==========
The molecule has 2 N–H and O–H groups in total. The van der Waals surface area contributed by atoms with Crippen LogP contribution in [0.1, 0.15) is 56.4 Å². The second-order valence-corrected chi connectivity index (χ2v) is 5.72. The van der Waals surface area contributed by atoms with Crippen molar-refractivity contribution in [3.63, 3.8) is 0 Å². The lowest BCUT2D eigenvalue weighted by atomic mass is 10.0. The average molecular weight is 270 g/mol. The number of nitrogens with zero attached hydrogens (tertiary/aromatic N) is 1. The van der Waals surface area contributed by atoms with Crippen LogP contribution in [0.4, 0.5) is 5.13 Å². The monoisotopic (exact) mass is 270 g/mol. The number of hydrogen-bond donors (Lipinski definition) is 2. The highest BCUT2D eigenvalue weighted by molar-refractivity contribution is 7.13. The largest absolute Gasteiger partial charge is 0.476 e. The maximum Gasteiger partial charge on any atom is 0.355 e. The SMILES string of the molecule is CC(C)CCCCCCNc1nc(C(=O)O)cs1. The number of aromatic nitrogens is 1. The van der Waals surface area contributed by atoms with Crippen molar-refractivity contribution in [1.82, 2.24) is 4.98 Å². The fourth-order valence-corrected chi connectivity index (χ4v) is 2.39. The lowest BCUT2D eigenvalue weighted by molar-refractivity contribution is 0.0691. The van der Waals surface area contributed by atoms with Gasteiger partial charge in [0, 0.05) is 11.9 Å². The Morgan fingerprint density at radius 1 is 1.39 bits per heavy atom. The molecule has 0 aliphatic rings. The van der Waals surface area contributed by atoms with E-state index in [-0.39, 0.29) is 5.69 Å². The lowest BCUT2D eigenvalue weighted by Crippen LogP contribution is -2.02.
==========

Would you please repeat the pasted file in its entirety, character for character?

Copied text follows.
The molecule has 2 N–H and O–H groups in total. The van der Waals surface area contributed by atoms with Crippen LogP contribution in [0.1, 0.15) is 56.4 Å². The second-order valence-corrected chi connectivity index (χ2v) is 5.72. The van der Waals surface area contributed by atoms with Crippen molar-refractivity contribution in [3.63, 3.8) is 0 Å². The lowest BCUT2D eigenvalue weighted by atomic mass is 10.0. The average molecular weight is 270 g/mol. The number of nitrogens with zero attached hydrogens (tertiary/aromatic N) is 1. The van der Waals surface area contributed by atoms with Crippen LogP contribution in [0.4, 0.5) is 5.13 Å². The monoisotopic (exact) mass is 270 g/mol. The number of hydrogen-bond donors (Lipinski definition) is 2. The highest BCUT2D eigenvalue weighted by molar-refractivity contribution is 7.13. The largest absolute Gasteiger partial charge is 0.476 e. The maximum Gasteiger partial charge on any atom is 0.355 e. The SMILES string of the molecule is CC(C)CCCCCCNc1nc(C(=O)O)cs1. The number of aromatic nitrogens is 1. The van der Waals surface area contributed by atoms with Crippen molar-refractivity contribution in [1.82, 2.24) is 4.98 Å². The fourth-order valence-corrected chi connectivity index (χ4v) is 2.39. The lowest BCUT2D eigenvalue weighted by molar-refractivity contribution is 0.0691. The van der Waals surface area contributed by atoms with Gasteiger partial charge in [0, 0.05) is 11.9 Å². The Morgan fingerprint density at radius 1 is 1.39 bits per heavy atom. The molecule has 0 aliphatic rings. The van der Waals surface area contributed by atoms with E-state index in [-0.39, 0.29) is 5.69 Å². The lowest BCUT2D eigenvalue weighted by Crippen LogP contribution is -2.02.